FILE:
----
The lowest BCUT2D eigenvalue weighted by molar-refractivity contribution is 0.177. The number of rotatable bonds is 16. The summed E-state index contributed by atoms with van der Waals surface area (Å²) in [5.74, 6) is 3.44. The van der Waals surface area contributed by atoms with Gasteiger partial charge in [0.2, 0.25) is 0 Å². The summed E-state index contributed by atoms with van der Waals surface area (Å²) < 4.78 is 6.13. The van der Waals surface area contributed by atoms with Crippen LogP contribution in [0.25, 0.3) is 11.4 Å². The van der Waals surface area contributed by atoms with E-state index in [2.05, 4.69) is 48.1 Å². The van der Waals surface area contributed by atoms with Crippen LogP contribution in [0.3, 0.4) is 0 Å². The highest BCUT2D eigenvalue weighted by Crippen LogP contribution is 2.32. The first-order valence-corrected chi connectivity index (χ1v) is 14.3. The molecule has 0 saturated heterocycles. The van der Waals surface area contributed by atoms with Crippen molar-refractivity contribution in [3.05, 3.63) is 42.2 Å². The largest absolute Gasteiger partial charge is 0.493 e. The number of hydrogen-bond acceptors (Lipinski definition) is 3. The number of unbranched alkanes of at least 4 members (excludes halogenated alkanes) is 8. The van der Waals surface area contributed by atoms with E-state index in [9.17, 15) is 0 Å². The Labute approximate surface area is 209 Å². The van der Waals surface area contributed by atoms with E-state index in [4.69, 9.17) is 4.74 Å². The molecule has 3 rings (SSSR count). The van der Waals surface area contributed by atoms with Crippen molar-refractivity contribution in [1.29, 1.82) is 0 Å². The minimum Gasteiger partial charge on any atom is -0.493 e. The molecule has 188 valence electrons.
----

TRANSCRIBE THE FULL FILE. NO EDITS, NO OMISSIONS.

The lowest BCUT2D eigenvalue weighted by molar-refractivity contribution is 0.177. The number of rotatable bonds is 16. The summed E-state index contributed by atoms with van der Waals surface area (Å²) in [5.74, 6) is 3.44. The van der Waals surface area contributed by atoms with Gasteiger partial charge in [0.2, 0.25) is 0 Å². The summed E-state index contributed by atoms with van der Waals surface area (Å²) < 4.78 is 6.13. The van der Waals surface area contributed by atoms with Crippen LogP contribution in [0.25, 0.3) is 11.4 Å². The van der Waals surface area contributed by atoms with E-state index in [2.05, 4.69) is 48.1 Å². The van der Waals surface area contributed by atoms with Crippen LogP contribution in [0.3, 0.4) is 0 Å². The highest BCUT2D eigenvalue weighted by Crippen LogP contribution is 2.32. The first-order valence-corrected chi connectivity index (χ1v) is 14.3. The molecule has 0 saturated heterocycles. The van der Waals surface area contributed by atoms with Crippen molar-refractivity contribution in [3.05, 3.63) is 42.2 Å². The largest absolute Gasteiger partial charge is 0.493 e. The number of hydrogen-bond acceptors (Lipinski definition) is 3. The number of unbranched alkanes of at least 4 members (excludes halogenated alkanes) is 8. The van der Waals surface area contributed by atoms with E-state index in [9.17, 15) is 0 Å². The Labute approximate surface area is 209 Å². The van der Waals surface area contributed by atoms with E-state index in [4.69, 9.17) is 4.74 Å². The molecule has 3 rings (SSSR count). The van der Waals surface area contributed by atoms with Crippen molar-refractivity contribution in [1.29, 1.82) is 0 Å². The minimum Gasteiger partial charge on any atom is -0.493 e. The molecule has 188 valence electrons.